It’s good to know that, had the parents been there, they could have prevented “dog bites, shark sightings, lewd conduct and people taking pictures of children.” Just how they would have gone about those tasks, I can’t guess, but apparently officer DeAngelo can. As Skenazy pointed out, people who take pictures of children have a way of being their parents, grandparents or other relatives. As to the rest, parents can no more ensure that their children aren’t bitten by a dog, sight a shark or observe adults doing adult things than the man in the moon. Those things are part of life — sometimes an unfortunate part — that children can and should be able to experience and deal with.
But the idea has taken root that children should be shielded from all possible harm, that parents should do the shielding and that the failure to do so constitutes a crime. According to that notion, any parents who trust their kids with age-appropriate responsibility immediately find themselves in the crosshairs of the police and child protective authorities. These parents will probably suffer no undue consequences from this particular non-incident. But they now have a file with the police and CPS. That means the next report of anything by anyone for any reason stands a high probability of them losing their children at least temporarily. Another such report might make it permanent.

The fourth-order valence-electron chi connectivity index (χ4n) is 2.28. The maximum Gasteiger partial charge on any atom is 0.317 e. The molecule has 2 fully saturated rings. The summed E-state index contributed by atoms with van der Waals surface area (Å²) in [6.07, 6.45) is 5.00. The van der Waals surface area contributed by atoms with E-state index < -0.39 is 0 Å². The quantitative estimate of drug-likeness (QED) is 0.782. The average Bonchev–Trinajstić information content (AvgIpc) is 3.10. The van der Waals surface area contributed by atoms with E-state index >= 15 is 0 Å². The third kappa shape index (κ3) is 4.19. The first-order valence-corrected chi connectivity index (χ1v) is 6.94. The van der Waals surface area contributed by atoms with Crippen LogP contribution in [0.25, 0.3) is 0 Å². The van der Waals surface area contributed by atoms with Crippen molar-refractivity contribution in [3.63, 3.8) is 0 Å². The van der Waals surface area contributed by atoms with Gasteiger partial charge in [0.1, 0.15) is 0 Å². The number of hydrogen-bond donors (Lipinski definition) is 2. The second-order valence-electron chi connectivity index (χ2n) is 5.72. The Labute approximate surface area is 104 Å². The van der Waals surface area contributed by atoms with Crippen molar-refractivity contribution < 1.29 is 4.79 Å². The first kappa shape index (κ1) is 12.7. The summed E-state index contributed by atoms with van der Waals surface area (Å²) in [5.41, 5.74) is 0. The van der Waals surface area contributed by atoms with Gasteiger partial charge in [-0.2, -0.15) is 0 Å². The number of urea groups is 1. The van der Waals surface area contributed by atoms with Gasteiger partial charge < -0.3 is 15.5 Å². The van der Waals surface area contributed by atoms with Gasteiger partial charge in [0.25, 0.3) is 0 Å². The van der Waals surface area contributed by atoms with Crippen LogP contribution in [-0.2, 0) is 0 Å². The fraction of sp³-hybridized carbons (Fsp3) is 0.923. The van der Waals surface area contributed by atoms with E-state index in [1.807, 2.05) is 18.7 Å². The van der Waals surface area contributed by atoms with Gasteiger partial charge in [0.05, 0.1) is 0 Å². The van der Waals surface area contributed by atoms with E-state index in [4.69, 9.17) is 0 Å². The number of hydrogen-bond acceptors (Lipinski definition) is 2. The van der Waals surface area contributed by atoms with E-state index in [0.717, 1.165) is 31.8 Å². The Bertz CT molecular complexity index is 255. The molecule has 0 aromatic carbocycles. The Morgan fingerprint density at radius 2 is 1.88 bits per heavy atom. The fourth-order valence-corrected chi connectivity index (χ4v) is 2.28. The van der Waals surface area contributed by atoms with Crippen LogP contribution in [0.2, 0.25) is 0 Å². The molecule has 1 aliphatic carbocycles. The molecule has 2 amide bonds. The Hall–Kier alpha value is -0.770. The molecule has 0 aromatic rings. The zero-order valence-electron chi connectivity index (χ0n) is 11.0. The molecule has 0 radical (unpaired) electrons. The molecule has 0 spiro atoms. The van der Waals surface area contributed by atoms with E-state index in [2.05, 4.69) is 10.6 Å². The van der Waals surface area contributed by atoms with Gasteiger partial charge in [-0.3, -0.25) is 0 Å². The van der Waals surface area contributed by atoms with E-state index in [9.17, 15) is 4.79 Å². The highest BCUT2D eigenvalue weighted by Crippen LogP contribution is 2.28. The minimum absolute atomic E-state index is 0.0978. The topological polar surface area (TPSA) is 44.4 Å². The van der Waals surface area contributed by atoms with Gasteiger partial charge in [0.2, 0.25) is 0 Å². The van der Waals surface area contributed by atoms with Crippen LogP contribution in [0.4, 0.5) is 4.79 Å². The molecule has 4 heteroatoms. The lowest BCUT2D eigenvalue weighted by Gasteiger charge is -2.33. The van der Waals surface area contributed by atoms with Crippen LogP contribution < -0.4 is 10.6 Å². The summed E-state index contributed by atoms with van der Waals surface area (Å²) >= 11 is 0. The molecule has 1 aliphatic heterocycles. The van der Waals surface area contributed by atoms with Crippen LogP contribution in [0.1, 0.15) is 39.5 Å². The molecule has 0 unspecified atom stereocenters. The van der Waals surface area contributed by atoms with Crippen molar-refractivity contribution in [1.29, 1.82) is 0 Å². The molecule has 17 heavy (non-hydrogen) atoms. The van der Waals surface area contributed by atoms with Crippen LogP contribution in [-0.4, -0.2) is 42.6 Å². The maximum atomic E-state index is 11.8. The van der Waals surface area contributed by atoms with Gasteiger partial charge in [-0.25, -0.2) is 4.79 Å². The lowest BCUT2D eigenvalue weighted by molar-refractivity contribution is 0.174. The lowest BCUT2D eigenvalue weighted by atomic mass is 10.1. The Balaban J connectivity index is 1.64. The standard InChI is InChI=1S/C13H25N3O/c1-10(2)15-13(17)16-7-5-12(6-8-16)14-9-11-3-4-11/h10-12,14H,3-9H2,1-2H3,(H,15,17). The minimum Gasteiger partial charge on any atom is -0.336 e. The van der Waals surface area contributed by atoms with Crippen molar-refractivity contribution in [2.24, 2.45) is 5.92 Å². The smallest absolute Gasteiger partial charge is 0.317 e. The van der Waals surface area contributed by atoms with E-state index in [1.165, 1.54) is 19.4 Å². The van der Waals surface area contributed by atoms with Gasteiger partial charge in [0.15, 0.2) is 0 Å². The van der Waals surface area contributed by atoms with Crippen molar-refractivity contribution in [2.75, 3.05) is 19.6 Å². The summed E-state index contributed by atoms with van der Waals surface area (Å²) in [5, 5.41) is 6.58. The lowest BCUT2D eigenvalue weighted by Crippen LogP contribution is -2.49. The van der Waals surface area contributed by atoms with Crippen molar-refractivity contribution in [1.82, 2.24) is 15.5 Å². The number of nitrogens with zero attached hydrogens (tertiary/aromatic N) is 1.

Meanwhile, Officer DeAngelo offered her version of the dangers posed by kids doing kid things out of sight of their parents.
"Through my training and experience as a sexual assault investigator young boys at the ages of 7 and 9 are prime candidates for sexual predators."
The police just can’t seem to stop profiling. DeAngelo’s mindset is the same one that tells us that, because young black males are disproportionately likely to commit crimes, all young black males are suspect. That of course is absurd. Even if it’s true that boys between the ages of seven and nine are more likely than other people to be victims of sexual assault, sexual assault against children is still an extreme rarity. DeAngelo’s theory holds that Smith and Pembleton’s kids meeting with no harm whatsoever was just dumb luck, when in fact it was almost a sure thing. I’d have put money on it, given the chance.